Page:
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Francis Dunnery – Frankenstein Monster

Paul Adrian Villarreal reviews Francis Dunnery – Frankenstein Monster for Lady Obscure

American singer Paul Adrian Villarreal is the vocalist/lyricist for Dutch progressive metal band Sun Caged.  His work with the band includes their two most recent albums, Artemisia (2007) and The Lotus Effect (2011), released by Lion Music.  Paul has also appeared as a guest on Marcel Coenen’s (Lemur Voice, Sun Caged) solo album, Colour Journey; on Roel van Helden’s (Powerwolf, My Favorite Scar) solo album, RvH; was a featured singer on “AIRS: A Rock Opera” by Brockmann/Andrade; and also sings two songs on an upcoming release from The Barstool Philosophers.  He was also a member of “The Phoenix Project feat. John Macaluso,” which was a vehicle to showcase the music from various stages of the illustrious drummer’s career (including songs from TNT, ARK, Riot, Starbreaker, Yngwie Malmsteen & James LaBrie).

Without further ado, over to him…


I just received my pre-order of the new Francis Dunnery album, “Frankenstein Monster,” in the mail and it is sounding SO good! This really unique album definitely has that early seventies vibe (which I love!) but is also laden with note-perfect & blistering guitar! It almost sounds like a cross between early British Blues-Rock (e.g. Free, Trapeze, & even a little Black Sabbath) and early prog.

For those who don’t know. This album is a tribute to Francis’ late brother. All the recordings are new, but most of the songs come from his brother’s old band, Necromandus. They never made it big, but apparently they were highly regarded locally. So, there’s a reason it sounds vintage: it legitimately is! Francis even used his brother’s old guitar (an item he had been forbidden to even touch as a kid).

It’s not necessarily “proggy” in the sense of synthesizers, esoteric lyrics and those trappings, but somewhat proggy in terms of time signatures and interesting song structures. However, it remains very accessible. These are really FUN jams and not music that takes a lot of study to “get”.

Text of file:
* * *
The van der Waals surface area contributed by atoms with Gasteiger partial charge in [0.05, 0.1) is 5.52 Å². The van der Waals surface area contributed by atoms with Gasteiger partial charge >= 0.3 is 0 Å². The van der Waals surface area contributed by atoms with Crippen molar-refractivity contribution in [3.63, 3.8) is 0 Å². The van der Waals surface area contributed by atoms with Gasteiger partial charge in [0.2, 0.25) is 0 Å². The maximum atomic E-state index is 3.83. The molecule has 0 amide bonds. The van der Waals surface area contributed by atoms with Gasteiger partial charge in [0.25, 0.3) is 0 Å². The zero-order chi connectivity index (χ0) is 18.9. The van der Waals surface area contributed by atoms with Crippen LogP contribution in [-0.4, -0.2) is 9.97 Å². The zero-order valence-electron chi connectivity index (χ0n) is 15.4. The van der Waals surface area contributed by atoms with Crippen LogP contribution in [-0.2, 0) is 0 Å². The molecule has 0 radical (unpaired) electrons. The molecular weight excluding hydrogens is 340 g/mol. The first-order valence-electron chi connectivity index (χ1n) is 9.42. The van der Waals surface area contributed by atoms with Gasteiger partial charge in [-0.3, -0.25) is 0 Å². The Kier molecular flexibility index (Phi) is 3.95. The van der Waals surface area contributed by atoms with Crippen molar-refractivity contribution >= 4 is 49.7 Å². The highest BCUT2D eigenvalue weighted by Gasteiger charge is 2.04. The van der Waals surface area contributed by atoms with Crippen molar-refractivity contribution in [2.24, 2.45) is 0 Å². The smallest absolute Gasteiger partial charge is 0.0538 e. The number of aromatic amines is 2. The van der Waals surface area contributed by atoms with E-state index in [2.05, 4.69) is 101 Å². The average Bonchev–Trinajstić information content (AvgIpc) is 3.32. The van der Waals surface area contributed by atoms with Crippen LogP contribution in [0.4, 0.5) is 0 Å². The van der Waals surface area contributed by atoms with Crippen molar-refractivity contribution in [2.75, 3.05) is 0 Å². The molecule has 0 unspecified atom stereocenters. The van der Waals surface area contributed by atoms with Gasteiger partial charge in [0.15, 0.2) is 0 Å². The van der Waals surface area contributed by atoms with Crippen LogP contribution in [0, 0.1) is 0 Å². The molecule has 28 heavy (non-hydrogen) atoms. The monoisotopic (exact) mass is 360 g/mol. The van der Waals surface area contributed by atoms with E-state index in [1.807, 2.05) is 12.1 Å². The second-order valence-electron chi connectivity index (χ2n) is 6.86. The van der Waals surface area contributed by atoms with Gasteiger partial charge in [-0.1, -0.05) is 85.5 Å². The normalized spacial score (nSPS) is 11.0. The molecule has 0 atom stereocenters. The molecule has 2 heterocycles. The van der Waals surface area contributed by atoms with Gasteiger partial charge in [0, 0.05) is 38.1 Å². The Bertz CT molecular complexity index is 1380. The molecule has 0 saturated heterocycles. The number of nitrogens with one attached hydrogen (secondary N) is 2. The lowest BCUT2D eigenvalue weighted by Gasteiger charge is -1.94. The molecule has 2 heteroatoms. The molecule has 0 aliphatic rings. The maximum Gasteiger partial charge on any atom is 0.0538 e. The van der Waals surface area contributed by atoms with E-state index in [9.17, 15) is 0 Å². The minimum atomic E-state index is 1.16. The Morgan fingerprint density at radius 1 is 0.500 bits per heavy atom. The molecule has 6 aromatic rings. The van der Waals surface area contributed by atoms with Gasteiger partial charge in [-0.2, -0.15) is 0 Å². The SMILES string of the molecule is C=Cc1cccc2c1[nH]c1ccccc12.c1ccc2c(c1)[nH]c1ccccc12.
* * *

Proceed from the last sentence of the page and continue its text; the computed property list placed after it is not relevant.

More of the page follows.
The rhythm guitars have that choppy & jangly groove almost reminiscent of early Rush or Yes. The guitar solos, on the other hand, are a wonderful combination of that blues-rock vibe and Dunnery’s patented virtuosic shred (He refers to his brother, Baz, as “The Best Guitarist in the World” — so you can assume Francis really puts his all into the guitar parts here…and that’s saying something!).

The sound is awesome (engineered by Echolyn‘s Brett Kull!). The story about the taboo guitar, as well as a lot of other background about Baz & the project in general are told in a cool series of videos about the the making of this album. If you’re interested in that kind of thing, check out the website.

One more note: The opening and title track is not at all representative of the sound of the album that follows. It’s sort of a prologue about what the album is, but the sound is totally different. That said, it’s a little odd that that is the song chosen to promote the album on the main page of the website. I like the song, but it’s much more of a modern Dunnery sound. So, if you watch that video and it’s not sounding anything like what I wrote above, now you know why.

I’m a big fan of Dunnery. I like his singer-songwriter stuff as well as his earlier, more rocking albums. (his appearances with Steve Hackett on “Revisiting Genesis” are also remarkable!) I was never one of those guys complaining that he doesn’t wail away on the electric guitar like he used to. That said, I was excited to hear that he was going electric again, and it does not disappoint. So, if you ARE one of those people who wish he would give the Peace & Love acoustic stuff a little rest, do not hesitate to check out this album. It is possibly the hardest rocking outing I’ve yet heard from him.

p.s. I originally wrote this as I was spinning the album for my first time. Upon MANY more listens, I stand by everything I said. This album really grooves, the band is super tight and the guitar playing SO tasty!

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